Philip Friel, cosmetic and implant dentist

THE Prince and Princess of Wales Hospice runs an annual event called (A Little Less) Strictly Come Dancing. I’ve attended a few. For the next one, on March 10, I thought I was being asked to take a table, but it quickly transpired that I was being asked to actually take part in the dancing. I’m happy to do it and thought it would be a bit of fun. But I have never danced before, ever.

It starts with a meeting with the dance professional, whom you’ve never met before, and you discuss the event, and what you want to do in terms of music and dance. Once you get over that initial apprehension, the slight strangeness, it has been going well so far. Kerry Montgomery is my dance coach and we’re doing two or three mornings per week. We train between 6.30am and 8am, so it’s obviously a fair commitment – I have four children, so I’m not doing the school run these days as often as I used to. But everyone has been lending a hand.

So far the training has been relatively straightforward, because I’m just getting the routine in my head. We’re doing two or three lifts during the performance and we’ve been practising them – it helps that Kerry has a slight build. But when there’s momentum involved and positioning from one place to another, that sort of co-ordination can be quite taxing. Kerry is a good teacher, though. She’d have to be, to teach me. I’m one of those individuals who thinks he can do most things. Dancing, for example: I thought I would be OK at that, but I find myself being asked to follow simple instructions involving, say, my right arm and right leg moving, but all of a sudden my left hand will move. Or I’ll decide to do something, and jump into it. But Kerry is extremely patient and she has done wonders for my confidence, from being a complete non-dancer to being able to work through the routine.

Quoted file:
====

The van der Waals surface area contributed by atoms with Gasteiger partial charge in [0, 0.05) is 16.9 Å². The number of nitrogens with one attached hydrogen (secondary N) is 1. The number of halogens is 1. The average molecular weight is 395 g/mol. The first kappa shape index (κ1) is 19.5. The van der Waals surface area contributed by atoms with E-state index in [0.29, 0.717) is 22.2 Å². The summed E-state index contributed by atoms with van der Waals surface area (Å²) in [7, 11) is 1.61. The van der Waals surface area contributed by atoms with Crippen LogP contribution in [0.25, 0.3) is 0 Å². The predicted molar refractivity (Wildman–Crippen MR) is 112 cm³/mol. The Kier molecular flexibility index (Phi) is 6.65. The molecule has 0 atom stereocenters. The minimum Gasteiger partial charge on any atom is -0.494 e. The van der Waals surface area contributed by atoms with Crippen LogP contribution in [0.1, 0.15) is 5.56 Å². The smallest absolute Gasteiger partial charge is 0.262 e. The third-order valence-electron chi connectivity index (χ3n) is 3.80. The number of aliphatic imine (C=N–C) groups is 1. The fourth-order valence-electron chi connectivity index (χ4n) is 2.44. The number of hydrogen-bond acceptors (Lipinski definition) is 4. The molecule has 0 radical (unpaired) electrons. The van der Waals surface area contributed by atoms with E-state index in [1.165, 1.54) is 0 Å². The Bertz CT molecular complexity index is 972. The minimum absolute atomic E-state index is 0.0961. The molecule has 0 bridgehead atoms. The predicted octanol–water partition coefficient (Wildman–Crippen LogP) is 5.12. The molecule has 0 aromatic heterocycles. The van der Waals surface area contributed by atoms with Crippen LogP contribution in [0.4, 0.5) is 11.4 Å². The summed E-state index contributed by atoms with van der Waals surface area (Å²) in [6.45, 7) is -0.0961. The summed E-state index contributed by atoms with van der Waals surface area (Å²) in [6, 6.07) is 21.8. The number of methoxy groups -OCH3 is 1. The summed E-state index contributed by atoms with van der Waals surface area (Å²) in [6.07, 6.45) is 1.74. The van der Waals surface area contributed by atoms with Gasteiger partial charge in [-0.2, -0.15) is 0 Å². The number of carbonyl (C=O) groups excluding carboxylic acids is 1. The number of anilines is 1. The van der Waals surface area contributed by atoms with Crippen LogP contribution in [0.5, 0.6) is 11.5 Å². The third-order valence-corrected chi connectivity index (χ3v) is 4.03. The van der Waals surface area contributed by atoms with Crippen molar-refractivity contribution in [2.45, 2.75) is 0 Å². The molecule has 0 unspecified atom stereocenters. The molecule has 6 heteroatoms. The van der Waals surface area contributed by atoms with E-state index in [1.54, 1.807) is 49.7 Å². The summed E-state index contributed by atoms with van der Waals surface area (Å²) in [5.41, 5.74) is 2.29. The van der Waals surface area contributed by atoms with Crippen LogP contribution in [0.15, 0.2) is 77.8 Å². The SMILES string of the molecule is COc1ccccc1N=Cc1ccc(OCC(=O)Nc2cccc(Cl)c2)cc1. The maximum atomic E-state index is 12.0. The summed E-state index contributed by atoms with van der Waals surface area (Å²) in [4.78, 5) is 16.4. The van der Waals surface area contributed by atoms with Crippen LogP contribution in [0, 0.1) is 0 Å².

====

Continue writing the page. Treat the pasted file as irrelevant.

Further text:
It helps that I am fit: I play a fair amount of football and do some running and cycling. That was one of the strange things about this. When I think about what I do for a living it’s all about fine control, control in potentially stressful environments, but dancing is totally different. It’s still about fine control, but fine control of the whole body. It has been quite challenging, but very enjoyable.

For the actual rumba routine, Kerry has devised the choreography and has also selected a song which happens to be about a woman who is dealing with cancer. It has been interesting from that point of view, as some of the motions and movements give a sense, even if just on a dance floor, of the ups and downs, and mixed emotions, involved in the illness.

As far as I’m aware there will be 800 people at the Hilton Glasgow event. Once we get the routine nailed down, Kerry is planning maybe a couple of smaller public tests prior to the big event. I have experience of lecturing in front of large audiences, but that’s on a pre-rehearsed lecture on a subject I’m knowledgeable in, but the dance event will be different. It’s not of course about me or any of the other seven volunteer dancers including [hair stylist] Taylor Ferguson. It's about the hospice. I’m perfectly prepared for people to have a laugh at my expense so long as they don’t mind contributing to the cause. The hospice wants us to raise at least £3,000 but the more we raise the better, but if I was to get closer to £5,000 or £6,000 that would be fantastic.

Russell Leadbetter